At first glance, diffusion might seem to be a satisfactory strategy for minimizing search time. When a particle starting at an arbitrary origin moves randomly, its location is described by a gaussian probability distribution that spreads out with a variance that grows linearly with time. It might seem that any target will be found because its location will eventually fall under the spreading gaussian peak. But this is not so. Even in one dimension, some particle trajectories move to the right while a hidden, static target is on the left. Averaging over all possible trajectories presents the startling fact that the mean first-passage time to any particular target is infinite.
But what if there are many targets? Consider a random walker starting on a line of targets on a square lattice. Here, the walker gradually diffuses away from the line, so the targets are visited less and less over time. One can calculate that after a large number of jumps N, only N1/2/lnN of the targets are visited. In three dimensions, the result is worse: even more targets go unfound, with only lnN sites discovered4.
Despite this unpromising prognosis, Bénichou and colleagues2 rely, in part, on diffusion in their two-dimensional search model for non-revisitable static targets. They propose a two-state search pattern. In the first, dynamic case, the searching is diffusive, and the target is found immediately when it is within a certain distance, A. In a second, static case, the seeker is stationary and 'reacts' with the target at a certain rate when the target comes within a certain range.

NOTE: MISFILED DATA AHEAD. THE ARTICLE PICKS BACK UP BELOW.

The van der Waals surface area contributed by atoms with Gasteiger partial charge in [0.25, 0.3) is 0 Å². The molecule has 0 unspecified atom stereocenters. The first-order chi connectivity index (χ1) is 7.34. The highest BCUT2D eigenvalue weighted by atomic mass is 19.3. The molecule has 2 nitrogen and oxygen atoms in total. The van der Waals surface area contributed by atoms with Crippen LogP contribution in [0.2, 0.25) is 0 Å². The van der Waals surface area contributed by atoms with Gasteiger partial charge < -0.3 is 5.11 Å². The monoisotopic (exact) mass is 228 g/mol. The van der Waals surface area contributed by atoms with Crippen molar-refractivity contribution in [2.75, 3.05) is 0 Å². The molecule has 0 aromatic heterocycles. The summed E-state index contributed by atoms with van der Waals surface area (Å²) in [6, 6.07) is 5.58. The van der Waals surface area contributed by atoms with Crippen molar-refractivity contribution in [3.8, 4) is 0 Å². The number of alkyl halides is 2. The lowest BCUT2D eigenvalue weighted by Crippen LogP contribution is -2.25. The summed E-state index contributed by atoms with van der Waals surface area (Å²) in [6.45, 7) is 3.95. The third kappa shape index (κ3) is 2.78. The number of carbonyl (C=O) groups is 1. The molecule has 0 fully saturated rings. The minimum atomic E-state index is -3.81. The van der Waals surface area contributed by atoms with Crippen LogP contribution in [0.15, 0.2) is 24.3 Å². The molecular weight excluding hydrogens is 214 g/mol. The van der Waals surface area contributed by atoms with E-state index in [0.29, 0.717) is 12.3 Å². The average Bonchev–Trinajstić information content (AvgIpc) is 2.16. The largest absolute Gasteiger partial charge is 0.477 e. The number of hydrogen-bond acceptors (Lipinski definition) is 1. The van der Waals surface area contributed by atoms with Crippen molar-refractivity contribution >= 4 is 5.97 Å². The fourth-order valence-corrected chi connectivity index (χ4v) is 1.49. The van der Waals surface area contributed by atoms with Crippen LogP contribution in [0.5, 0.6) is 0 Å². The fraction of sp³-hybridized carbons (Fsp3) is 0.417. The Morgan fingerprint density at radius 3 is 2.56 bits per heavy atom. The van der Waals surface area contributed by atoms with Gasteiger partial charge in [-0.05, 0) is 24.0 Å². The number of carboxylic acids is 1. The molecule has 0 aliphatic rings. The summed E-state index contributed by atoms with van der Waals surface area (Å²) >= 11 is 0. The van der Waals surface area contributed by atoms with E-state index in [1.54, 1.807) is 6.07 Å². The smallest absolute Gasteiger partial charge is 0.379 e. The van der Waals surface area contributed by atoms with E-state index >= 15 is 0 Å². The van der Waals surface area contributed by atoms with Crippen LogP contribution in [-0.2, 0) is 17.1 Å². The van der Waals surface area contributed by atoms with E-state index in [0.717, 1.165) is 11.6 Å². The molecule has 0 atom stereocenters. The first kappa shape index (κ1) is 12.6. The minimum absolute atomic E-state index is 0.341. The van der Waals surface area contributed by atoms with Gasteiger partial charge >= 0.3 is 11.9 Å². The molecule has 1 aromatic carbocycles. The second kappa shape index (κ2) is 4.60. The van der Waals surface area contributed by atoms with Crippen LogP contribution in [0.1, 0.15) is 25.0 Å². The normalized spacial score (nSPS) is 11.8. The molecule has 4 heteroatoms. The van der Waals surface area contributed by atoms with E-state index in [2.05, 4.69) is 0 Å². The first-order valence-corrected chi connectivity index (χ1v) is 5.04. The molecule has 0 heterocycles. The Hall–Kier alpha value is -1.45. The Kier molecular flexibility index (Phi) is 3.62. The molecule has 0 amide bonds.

In both cases, the time spent on the search phase is a random variable. When the search phase ends, either successfully or unsuccessfully, the motion of the seeker changes to a relocating ballistic: it shoots off in a random direction for a random stretch of time during which, according to the model, discovery of a target is not possible. This phase is followed by a further search phase, and so the cycle continues.
The authors derive2 an equation for the distribution of first-passage times required for the seeker to find the target, for a general model combining the static and dynamic cases and allowing for an arbitrary rate of diffusion, D, and rate of reaction, k. As an exact solution is not available, approximations were necessary until an equation with an analytical solution could be derived.